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Published By Brenda on April 25, 2017

 Following the doctor's instructions helps keep blood pressure at a healthy level.

 

 

To most of us, blood pressure is a bit of a mystery! We go to the doctor, the doctor puts a cuff on our arm, inflates it, listens, and jots down a set of numbers. Then we're told that everything is fine—or, if we are getting older, more likely we are told that we have high blood pressure, also called hypertension.

High blood pressure raises the risk of heart-related problems, stroke, kidney disease, vision loss and even cancer. The Centers for Disease Control and Prevention (CDC) tells us that more than 1,000 deaths each day are related to hypertension. Up to one-third of all American adults have this condition—yet only half of them have it under control. High blood pressure can be managed with a combination of medications and lifestyle choices such as a healthy diet, exercise, quitting smoking and limiting alcohol.

We're always learning more.

Medical research continues to refine our understanding of hypertension. For example, here's an interesting update about white coat hypertension, a topic that previously appeared in the Caring Right at Home newsletter. "White coat hypertension" occurs when a patient, feeling anxiety about being at the doctor's office, has higher-than-normal blood pressure during the appointment. (Perhaps not surprisingly, a UK study from a few years ago showed that the effect is somewhat less if a nurse is doing the measuring rather than the doctor.) The white coat effect generally has been considered harmless, but the American College of Cardiology recently reported that in older patients, blood pressure that spikes during stressful events could indicate an increased risk for developing heart disease.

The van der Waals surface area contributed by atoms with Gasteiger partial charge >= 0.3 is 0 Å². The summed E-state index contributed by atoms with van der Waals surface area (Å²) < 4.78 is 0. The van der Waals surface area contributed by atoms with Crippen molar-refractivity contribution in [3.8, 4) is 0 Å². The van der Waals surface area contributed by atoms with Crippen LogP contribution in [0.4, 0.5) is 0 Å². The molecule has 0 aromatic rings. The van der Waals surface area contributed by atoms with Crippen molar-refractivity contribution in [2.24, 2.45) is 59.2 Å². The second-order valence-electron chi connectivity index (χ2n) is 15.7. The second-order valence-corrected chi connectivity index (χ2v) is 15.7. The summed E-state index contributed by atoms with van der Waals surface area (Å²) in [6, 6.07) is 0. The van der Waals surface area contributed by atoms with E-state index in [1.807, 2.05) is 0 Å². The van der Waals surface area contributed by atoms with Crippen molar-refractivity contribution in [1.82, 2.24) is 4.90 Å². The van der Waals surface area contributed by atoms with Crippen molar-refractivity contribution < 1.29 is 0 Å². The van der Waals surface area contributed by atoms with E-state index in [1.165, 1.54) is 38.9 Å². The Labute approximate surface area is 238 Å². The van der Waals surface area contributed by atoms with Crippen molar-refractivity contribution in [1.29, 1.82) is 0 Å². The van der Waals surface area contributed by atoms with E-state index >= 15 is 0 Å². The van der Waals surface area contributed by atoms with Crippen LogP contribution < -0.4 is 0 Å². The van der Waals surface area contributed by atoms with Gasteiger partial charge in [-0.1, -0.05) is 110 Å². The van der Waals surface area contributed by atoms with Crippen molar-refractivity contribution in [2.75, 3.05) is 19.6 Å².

And the American Heart Association reports that some patients exhibit the opposite problem! Rather than "white coat hypertension," they have "masked hypertension," with normal blood pressure at the doctor's office, but a higher level elsewhere. In either case, the doctor may recommend the use of a home blood pressure monitor to get a more accurate idea of what's going on.

Another topic of recent research is the ideal target blood pressure level for patients who are being treated for hypertension. The American Heart Association recently reported that if patients were to keep their number lower, more than 100,000 deaths could be prevented each year. On the other hand, in January 2017, the American College of Physicians and the American Academy of Family Physicians recommended less aggressive treatment for certain older adults. And while hypertension raises the risk of cognitive impairment caused by strokes and vascular dementia, the Alzheimer's Association recently suggested that people who develop high blood pressure in their 80s or later actually might be at lower risk of Alzheimer's disease.

What's a layperson to do? We can be forgiven if we're confused! Medical research is always a work in progress, as studies refine other studies and researchers continually look for the best treatments. Bottom line, these studies bring home how important it is for people with hypertension to see their doctor regularly, and to carefully follow the doctor's recommendations about medications and lifestyle.

Home care helps seniors manage their hypertension.

 

Home caregiver helps senior woman manage her medications

It can be challenging to manage high blood pressure. One big obstacle: Hypertension seldom has any outward symptoms, so patients have to provide their own motivation to stick to their treatment plan. Or family members might find themselves forever reminding Mom to take her medications. If your family has hired in-home care to help keep a senior loved one safe and well-cared for at home, the caregiver can be an important part of the hypertension management team. Professional in-home caregivers can:

  • Remind your loved one to check and record blood pressure using a home monitor, as recommended by the doctor.
  • Take your loved one to the pharmacy or pick up prescriptions, and provide medication reminders to encourage your loved one to take medications at the right time.
  • Report possible side effects from medications, such as dizziness or sleep problems.
  • Go grocery shopping and prepare delicious meals and snacks that comply with the doctor's prescribed diet.
  • Support your loved one's exercise routine with encouragement, and a steadying arm to reduce the risk of falls.
  • Help your loved one keep track of doctor's appointments, and provide transportation to these visits.
  • Provide companionship to ward off loneliness, which, as we saw in "Growing Awareness of a Senior Epidemic," is stressful enough to raise a senior's blood pressure.

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